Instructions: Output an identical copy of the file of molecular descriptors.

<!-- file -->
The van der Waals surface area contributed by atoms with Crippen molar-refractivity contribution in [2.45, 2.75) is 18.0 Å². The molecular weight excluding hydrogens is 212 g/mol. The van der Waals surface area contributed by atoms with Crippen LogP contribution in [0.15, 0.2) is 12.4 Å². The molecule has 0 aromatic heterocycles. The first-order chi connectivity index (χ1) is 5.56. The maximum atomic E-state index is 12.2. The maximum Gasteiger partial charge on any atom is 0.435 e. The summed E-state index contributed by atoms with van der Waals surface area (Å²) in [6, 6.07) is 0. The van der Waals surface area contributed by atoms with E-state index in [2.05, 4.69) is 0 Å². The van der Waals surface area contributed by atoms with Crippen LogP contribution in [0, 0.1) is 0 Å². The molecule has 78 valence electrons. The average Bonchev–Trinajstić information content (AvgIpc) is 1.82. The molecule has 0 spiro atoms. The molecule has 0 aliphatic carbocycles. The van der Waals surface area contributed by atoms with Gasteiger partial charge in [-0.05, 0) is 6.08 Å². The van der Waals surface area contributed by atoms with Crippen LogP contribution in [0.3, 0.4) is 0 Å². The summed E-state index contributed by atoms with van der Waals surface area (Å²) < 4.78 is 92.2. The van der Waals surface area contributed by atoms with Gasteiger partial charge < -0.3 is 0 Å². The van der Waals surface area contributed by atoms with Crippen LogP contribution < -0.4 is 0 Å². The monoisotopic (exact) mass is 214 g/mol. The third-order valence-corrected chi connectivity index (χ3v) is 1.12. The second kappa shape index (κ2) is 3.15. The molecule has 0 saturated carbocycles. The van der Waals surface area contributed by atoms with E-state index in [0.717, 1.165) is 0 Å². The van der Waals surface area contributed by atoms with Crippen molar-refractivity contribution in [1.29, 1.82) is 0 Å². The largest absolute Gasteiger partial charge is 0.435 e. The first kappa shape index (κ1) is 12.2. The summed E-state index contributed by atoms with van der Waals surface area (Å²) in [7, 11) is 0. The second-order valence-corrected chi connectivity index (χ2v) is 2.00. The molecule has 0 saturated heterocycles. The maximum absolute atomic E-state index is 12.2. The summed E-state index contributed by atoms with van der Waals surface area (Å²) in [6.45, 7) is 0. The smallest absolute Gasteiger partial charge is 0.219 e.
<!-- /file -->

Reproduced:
The van der Waals surface area contributed by atoms with Crippen molar-refractivity contribution in [2.45, 2.75) is 18.0 Å². The molecular weight excluding hydrogens is 212 g/mol. The van der Waals surface area contributed by atoms with Crippen LogP contribution in [0.15, 0.2) is 12.4 Å². The molecule has 0 aromatic heterocycles. The first-order chi connectivity index (χ1) is 5.56. The maximum atomic E-state index is 12.2. The maximum Gasteiger partial charge on any atom is 0.435 e. The summed E-state index contributed by atoms with van der Waals surface area (Å²) in [6, 6.07) is 0. The van der Waals surface area contributed by atoms with E-state index in [2.05, 4.69) is 0 Å². The van der Waals surface area contributed by atoms with Crippen LogP contribution in [0, 0.1) is 0 Å². The molecule has 78 valence electrons. The average Bonchev–Trinajstić information content (AvgIpc) is 1.82. The molecule has 0 spiro atoms. The molecule has 0 aliphatic carbocycles. The van der Waals surface area contributed by atoms with Gasteiger partial charge in [-0.05, 0) is 6.08 Å². The van der Waals surface area contributed by atoms with Crippen LogP contribution in [0.3, 0.4) is 0 Å². The summed E-state index contributed by atoms with van der Waals surface area (Å²) < 4.78 is 92.2. The van der Waals surface area contributed by atoms with Gasteiger partial charge < -0.3 is 0 Å². The van der Waals surface area contributed by atoms with Crippen LogP contribution < -0.4 is 0 Å². The monoisotopic (exact) mass is 214 g/mol. The third-order valence-corrected chi connectivity index (χ3v) is 1.12. The second kappa shape index (κ2) is 3.15. The molecule has 0 saturated carbocycles. The van der Waals surface area contributed by atoms with E-state index in [0.717, 1.165) is 0 Å². The van der Waals surface area contributed by atoms with Crippen molar-refractivity contribution in [1.29, 1.82) is 0 Å². The largest absolute Gasteiger partial charge is 0.435 e. The first kappa shape index (κ1) is 12.2. The summed E-state index contributed by atoms with van der Waals surface area (Å²) in [7, 11) is 0. The second-order valence-corrected chi connectivity index (χ2v) is 2.00. The molecule has 0 saturated heterocycles. The maximum absolute atomic E-state index is 12.2. The summed E-state index contributed by atoms with van der Waals surface area (Å²) in [6.45, 7) is 0. The smallest absolute Gasteiger partial charge is 0.219 e.